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06 November 2012

NYCC: Girl Talk

By // Books

As I’ve mentioned before, NYCC had panels on just about everything. But one of the more prominent topics, covered in a variety of panels, was definitely the issue of misogyny in comics.

Yes, there are ladies in comics. However, most of the major comic book characters are still male, and quite a few different parties have accused comics in general of limiting women to over-sexed second-string characters, or mere vehicles for plot development. And in the real world, there are waaay fewer female comic creators than male comic creators, especially if we’re talking about the big two (the big DC panel I went to had one lady, and the big Marvel panel had none).

We’re gonna get a little Op-Ed-y here (emphasis on the Op). Listening to all of the different panels on the subject, the general consensus seemed to be that there aren’t enough realistically-portrayed empowered women in comics. I agree. Naturally, the nature of comics means that there are some arcs in various series with great women, and each creator has a limited impact over the overall trajectory of a character or franchise. That said, in general, women in comics are primarily secondary characters, and even when they do have their own series, they are still portrayed as pin-up-y, and very obviously constructed to serve the male gaze (look who remembered something from college).

One of the scholarly papers presented on the topic—Women in Tights: Absent Power of the Subjugated, by Evan Johnson—pointed out that women in comics are often punished for their physical powers by being unsexed (Hey Lady Mac, how you doin’?). Johnson also noted that the power ascribed to female superheroes is often deemed “mysterious,” relegating women to the role of the witch. Johnson’s primary examples were Marvel’s Scarlet Witch and She-Hulk.

Personally, my issue is that there are more noteworthy female super villains than there are female superheroes, that females in comics are often made to apologize for their powers through blatant physical punishment (they’re crippled, raped, etc), and that I can’t think of a single female in mainstream comics who has ever gotten an arc half as good or heavily promoted as Superman’s in Red Son, Batman’s in Hush, or Captain America’s in Civil War.*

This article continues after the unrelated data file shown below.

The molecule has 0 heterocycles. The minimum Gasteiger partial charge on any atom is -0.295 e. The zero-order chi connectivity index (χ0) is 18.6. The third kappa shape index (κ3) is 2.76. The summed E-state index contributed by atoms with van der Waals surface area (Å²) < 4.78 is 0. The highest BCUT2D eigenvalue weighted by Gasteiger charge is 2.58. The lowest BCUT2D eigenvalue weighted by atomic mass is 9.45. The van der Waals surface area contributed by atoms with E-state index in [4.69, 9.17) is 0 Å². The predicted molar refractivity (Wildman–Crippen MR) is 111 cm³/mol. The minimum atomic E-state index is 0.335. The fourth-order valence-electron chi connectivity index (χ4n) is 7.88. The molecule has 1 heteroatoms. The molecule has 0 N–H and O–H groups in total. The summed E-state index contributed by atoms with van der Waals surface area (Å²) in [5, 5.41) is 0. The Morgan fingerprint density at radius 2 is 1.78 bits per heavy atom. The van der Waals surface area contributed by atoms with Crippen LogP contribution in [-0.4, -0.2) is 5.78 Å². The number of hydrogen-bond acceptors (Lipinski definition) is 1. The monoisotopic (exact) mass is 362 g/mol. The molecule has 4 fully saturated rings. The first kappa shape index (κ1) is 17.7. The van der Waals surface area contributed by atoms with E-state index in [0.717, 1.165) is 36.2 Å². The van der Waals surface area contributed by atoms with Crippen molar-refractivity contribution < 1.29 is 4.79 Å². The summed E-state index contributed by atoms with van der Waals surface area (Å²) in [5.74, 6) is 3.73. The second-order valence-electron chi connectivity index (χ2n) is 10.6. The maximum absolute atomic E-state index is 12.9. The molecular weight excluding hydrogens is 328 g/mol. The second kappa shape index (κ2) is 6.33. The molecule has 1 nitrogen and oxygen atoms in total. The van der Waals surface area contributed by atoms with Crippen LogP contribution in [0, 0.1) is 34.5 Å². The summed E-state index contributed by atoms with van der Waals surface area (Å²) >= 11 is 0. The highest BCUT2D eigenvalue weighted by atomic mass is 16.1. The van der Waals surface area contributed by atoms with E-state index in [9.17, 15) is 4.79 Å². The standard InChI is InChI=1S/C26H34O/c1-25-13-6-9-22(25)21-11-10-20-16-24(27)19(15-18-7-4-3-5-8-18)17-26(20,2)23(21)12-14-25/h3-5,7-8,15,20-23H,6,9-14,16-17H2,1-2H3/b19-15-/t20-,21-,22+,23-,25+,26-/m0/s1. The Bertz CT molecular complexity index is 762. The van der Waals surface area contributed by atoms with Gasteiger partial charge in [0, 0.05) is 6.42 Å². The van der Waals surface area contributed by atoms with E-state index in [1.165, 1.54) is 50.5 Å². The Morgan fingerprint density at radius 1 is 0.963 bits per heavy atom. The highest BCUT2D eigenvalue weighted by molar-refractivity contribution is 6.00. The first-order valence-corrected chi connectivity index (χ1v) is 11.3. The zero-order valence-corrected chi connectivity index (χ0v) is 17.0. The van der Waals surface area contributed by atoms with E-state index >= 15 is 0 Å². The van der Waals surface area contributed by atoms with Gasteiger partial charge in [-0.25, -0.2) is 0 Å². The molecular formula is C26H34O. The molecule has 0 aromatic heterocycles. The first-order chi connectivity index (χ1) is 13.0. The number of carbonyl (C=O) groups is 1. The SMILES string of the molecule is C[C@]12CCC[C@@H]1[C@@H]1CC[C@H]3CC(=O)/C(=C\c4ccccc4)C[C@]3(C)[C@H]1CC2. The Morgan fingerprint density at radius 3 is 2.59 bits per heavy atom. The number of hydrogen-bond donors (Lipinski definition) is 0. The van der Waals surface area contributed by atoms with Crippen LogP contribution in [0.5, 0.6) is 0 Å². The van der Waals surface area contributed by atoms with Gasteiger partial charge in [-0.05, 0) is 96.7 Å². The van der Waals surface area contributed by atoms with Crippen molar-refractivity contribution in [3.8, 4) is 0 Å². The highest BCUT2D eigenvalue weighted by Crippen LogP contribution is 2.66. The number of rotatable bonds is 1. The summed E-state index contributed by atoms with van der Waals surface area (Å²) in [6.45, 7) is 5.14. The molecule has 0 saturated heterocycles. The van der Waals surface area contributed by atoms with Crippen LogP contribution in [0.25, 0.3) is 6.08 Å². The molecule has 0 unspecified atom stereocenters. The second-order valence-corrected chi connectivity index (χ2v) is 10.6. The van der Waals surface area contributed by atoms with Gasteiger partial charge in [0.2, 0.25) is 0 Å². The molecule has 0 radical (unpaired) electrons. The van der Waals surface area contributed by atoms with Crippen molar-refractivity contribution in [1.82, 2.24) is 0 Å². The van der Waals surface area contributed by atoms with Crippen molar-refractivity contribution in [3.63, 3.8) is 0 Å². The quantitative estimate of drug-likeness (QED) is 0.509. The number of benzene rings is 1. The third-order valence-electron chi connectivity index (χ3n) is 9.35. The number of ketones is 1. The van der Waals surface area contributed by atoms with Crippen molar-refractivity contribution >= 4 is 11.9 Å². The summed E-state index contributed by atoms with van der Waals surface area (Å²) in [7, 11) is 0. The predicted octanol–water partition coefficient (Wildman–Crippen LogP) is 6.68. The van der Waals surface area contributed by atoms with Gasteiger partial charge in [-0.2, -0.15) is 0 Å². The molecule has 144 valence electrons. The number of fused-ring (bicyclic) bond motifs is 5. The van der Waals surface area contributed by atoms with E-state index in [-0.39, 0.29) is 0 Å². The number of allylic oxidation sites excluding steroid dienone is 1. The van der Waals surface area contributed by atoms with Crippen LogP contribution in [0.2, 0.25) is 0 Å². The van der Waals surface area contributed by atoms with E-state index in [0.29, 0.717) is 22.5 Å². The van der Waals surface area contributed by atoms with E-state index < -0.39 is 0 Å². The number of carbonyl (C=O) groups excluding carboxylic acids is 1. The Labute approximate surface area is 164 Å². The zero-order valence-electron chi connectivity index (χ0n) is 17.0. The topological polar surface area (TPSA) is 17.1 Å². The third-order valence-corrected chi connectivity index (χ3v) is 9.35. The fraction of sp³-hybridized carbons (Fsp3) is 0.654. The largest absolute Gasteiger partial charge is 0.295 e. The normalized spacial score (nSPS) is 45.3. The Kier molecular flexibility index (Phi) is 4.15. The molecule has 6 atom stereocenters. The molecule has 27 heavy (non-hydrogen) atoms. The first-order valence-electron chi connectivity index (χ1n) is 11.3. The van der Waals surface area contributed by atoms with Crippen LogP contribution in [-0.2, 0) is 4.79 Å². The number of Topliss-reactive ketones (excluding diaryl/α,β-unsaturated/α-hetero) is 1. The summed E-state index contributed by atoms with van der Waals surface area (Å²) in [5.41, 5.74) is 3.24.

I can also think of way too many female characters in comics who just make no sense (I’m not even talking about costumes and gravity no sense-making right now). Women are people. I know, I’m just a silly lady full of hysterical crazy talk today. What I mean is that women are flawed just as much as men are, and are just as smart, and just as capable. Not all comic book women need to kick butt and never mess up—let them make mistakes, but let them exist in a world that reflects the variety and emotionality of real people. Make them more than archetypes of Vixens, Badass girls, Damsels in Distress. Give them backstories and character motivations beyond their relationships to their male counterparts. Please and thank you.

So… gender inequity exists in the world of superheroes. So what? What do you want to do about it? Complain some more? Nope. Let’s just have more female comic creators, and try to convince the members of the boys clubs to write better females. One of the coolest panels on this topic was about WomanthologyWomanthology is a comic anthology created by women, and sold for charity. As you might guess, there are a variety of short comics (written and illustrated by women), but there are also contributions from young girls looking to break into comics, as well as interviews and How-to’s from established women in the industry. So far, over 140 women have been involved in the project, and according to some of the creators, it’s been making people less surprised to hear about female comic creators. …So that’s awesome. The first book, Womanthology: Heroic, has met with some pretty impressive success, and a new five-issue edition, Womanthology: Space, has been ordered. If you’re interested in taking a look at Womanthology, you can look for it in your local comic book store or any of the usual book-buying places.

*If we’re not talking mainstream, I know that many people would argue for Death in Gaiman’s Sandman comics.

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